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Solar "tents" give Malawi's dried fish makers a boost as fish numbers fall

Friday, 16 June 2017 09:13 GMT

A solar tent dryer at Lake Chilwa, April 13, 2017. TRF/Charles Mkoka

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Some of Malawi's fishing communities are turning to low-tech solar "tents" to dry out their fish in an attempt to boost their incomes

On the shores of lakes Malawi and Chilwa, some fishing communities are turning to low-tech solar "tents" to dry out their fish in an attempt to boost their incomes already hurt by dwindling fish numbers.

Fish are traditionally dried by laying them out in the open, but this means they are prey to animals, flies and dust. And in the rainy season - when the fishermen get their biggest catches - the fish are prone to rotting.

For every 10 fish caught in Lake Malawi, four are spoiled, according to University of Malawi scientists.

The 17 solar "tents" dry the fish quickly and protect them from pests, improving their quality and opening up new markets for them, locals say.

The walls are made of bricks and polythene sheets, which trap the sun's heat inside where fish are spread on mesh shelving beneath corrugated iron roofs.

“Air vents on solar tent dryers allow circulation of air for the fish to dry faster," said Hamisi Nyampesi, leader of Youth Against Darkness, a local organisation which hopes to sell dried fish to up-market shops.

"The (tents) also keep (the fish) safe during both rainy and dry seasons," said Nyampesi.

The dryers are part of an attempt by the government both to improve food supplies and local fishing businesses.

Malawi has some 56,000 small-scale fishers, 87 percent of them working in the two lakes, according to the Department of Fisheries. In all, nearly 300,000 people rely on fishing for food or income.

The region's fish trade is dominated by small and medium-sized businesses, most of which are headed by women, said Sloans Chimatiro, acting country manager for World Fish, an international research organisation.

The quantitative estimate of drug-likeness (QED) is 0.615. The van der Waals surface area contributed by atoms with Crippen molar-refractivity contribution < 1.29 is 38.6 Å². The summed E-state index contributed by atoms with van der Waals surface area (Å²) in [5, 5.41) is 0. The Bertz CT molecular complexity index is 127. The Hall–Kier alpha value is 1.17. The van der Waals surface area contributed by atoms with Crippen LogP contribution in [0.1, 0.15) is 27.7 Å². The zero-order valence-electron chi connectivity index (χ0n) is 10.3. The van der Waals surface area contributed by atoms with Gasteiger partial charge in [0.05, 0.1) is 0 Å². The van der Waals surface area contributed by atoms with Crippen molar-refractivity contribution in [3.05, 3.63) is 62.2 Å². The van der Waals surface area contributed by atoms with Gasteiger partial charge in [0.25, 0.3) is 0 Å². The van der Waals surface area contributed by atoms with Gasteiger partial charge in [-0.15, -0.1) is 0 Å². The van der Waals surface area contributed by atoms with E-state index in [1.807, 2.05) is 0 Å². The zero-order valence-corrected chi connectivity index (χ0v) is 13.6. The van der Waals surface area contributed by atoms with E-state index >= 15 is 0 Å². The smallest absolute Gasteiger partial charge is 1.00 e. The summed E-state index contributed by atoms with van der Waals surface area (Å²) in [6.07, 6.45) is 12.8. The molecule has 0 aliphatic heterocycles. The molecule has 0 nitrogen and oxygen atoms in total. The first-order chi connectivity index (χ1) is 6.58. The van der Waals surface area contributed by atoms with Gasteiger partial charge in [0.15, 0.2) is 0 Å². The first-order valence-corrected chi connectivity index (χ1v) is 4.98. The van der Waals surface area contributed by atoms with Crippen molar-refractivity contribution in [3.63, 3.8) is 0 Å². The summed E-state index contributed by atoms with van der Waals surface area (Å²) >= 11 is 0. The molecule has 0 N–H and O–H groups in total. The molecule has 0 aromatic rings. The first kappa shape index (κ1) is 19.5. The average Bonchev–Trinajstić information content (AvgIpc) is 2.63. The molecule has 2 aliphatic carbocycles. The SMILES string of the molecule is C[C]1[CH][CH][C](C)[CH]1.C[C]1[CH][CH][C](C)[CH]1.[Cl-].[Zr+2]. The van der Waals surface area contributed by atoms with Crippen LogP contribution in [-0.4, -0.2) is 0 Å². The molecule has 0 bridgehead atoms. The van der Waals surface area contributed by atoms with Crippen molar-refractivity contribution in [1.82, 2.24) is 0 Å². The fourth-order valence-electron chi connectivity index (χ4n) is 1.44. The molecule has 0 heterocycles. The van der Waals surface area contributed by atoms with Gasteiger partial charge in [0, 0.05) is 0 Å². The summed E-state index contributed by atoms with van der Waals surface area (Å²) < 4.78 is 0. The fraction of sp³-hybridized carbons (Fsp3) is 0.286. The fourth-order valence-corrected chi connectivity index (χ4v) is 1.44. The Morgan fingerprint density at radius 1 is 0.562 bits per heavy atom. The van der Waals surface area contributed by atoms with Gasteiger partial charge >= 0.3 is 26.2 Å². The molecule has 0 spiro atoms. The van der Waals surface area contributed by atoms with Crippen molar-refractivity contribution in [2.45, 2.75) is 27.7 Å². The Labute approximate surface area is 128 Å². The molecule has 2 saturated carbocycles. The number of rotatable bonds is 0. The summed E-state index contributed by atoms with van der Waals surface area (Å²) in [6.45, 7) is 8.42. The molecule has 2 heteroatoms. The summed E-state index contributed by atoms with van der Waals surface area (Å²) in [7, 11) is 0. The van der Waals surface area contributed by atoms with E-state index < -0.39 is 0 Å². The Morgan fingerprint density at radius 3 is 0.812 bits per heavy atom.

One such business - Kachulu Women Fish Processors - is using four solar dryers.

“We now own proper structures to help in fish processing, so that we remain competitive on the market," said Ethel Kabwerebwere, chair of the group.

"The only challenge is that the fish are scarce due to dwindling lake levels, as a result of wanton degradation taking place within the lake catchment area,” she added.

Fish numbers in the lakes are falling because of overfishing, and damage to breeding grounds partly caused by a build-up of silt from soil erosion nearby, experts say.

Lake Chilwa - located on Malawi’s eastern border with Mozambique - is now less than five metres deep.

The lake's fish have also been hit by the loss of Typha water plants which act as breeding grounds. The plants were cut by migrant fishermen from the northern part of the lake to make it easier for them to catch fish, according to World Fish.

“A reduction in the (plants), means a reduction in the fish population,” said Joseph Nagoli, lead researcher at World Fish in Zomba district.

(Reporting by Charles Mkoka; Editing by Alex Whiting; Please credit the Thomson Reuters Foundation, the charitable arm of Thomson Reuters, that covers humanitarian news, climate change, resilience, women's rights, trafficking and property rights. Visit http://news.trust.org/climate)

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